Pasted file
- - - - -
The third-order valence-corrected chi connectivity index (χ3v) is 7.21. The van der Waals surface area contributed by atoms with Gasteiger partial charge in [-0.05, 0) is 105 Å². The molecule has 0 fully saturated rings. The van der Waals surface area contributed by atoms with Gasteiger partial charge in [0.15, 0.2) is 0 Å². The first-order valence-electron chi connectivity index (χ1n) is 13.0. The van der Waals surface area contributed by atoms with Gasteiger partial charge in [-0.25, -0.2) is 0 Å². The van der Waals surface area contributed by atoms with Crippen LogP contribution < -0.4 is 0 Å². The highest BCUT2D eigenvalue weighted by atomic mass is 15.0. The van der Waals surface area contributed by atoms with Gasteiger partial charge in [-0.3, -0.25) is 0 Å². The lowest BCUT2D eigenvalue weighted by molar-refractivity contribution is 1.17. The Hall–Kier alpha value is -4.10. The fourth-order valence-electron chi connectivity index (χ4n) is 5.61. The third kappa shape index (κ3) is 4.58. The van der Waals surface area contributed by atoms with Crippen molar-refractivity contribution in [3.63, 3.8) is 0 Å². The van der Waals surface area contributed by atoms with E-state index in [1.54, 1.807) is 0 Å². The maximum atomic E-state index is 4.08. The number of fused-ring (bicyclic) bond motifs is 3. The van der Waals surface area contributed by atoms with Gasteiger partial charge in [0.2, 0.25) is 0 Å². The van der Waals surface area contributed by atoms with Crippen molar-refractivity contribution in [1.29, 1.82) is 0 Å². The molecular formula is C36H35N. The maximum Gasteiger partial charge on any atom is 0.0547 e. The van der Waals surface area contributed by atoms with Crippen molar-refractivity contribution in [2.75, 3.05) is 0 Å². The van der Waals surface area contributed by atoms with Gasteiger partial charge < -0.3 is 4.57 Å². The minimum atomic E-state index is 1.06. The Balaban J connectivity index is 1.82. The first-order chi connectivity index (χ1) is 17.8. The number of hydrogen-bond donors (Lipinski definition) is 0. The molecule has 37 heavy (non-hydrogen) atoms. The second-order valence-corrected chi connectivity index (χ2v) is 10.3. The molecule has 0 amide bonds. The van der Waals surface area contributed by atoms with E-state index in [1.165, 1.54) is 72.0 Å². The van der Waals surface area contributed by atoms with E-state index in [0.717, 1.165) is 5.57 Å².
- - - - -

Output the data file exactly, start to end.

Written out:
The third-order valence-corrected chi connectivity index (χ3v) is 7.21. The van der Waals surface area contributed by atoms with Gasteiger partial charge in [-0.05, 0) is 105 Å². The molecule has 0 fully saturated rings. The van der Waals surface area contributed by atoms with Gasteiger partial charge in [0.15, 0.2) is 0 Å². The first-order valence-electron chi connectivity index (χ1n) is 13.0. The van der Waals surface area contributed by atoms with Gasteiger partial charge in [-0.25, -0.2) is 0 Å². The van der Waals surface area contributed by atoms with Crippen LogP contribution < -0.4 is 0 Å². The highest BCUT2D eigenvalue weighted by atomic mass is 15.0. The van der Waals surface area contributed by atoms with Gasteiger partial charge in [-0.3, -0.25) is 0 Å². The lowest BCUT2D eigenvalue weighted by molar-refractivity contribution is 1.17. The Hall–Kier alpha value is -4.10. The fourth-order valence-electron chi connectivity index (χ4n) is 5.61. The third kappa shape index (κ3) is 4.58. The van der Waals surface area contributed by atoms with Crippen molar-refractivity contribution in [3.63, 3.8) is 0 Å². The van der Waals surface area contributed by atoms with E-state index in [1.54, 1.807) is 0 Å². The maximum atomic E-state index is 4.08. The number of fused-ring (bicyclic) bond motifs is 3. The van der Waals surface area contributed by atoms with Gasteiger partial charge in [0.2, 0.25) is 0 Å². The van der Waals surface area contributed by atoms with Crippen molar-refractivity contribution in [1.29, 1.82) is 0 Å². The molecular formula is C36H35N. The maximum Gasteiger partial charge on any atom is 0.0547 e. The van der Waals surface area contributed by atoms with Crippen molar-refractivity contribution in [2.75, 3.05) is 0 Å². The van der Waals surface area contributed by atoms with Gasteiger partial charge < -0.3 is 4.57 Å². The minimum atomic E-state index is 1.06. The Balaban J connectivity index is 1.82. The first-order chi connectivity index (χ1) is 17.8. The number of hydrogen-bond donors (Lipinski definition) is 0. The molecule has 37 heavy (non-hydrogen) atoms. The second-order valence-corrected chi connectivity index (χ2v) is 10.3. The molecule has 0 amide bonds. The van der Waals surface area contributed by atoms with E-state index in [1.165, 1.54) is 72.0 Å². The van der Waals surface area contributed by atoms with E-state index in [0.717, 1.165) is 5.57 Å².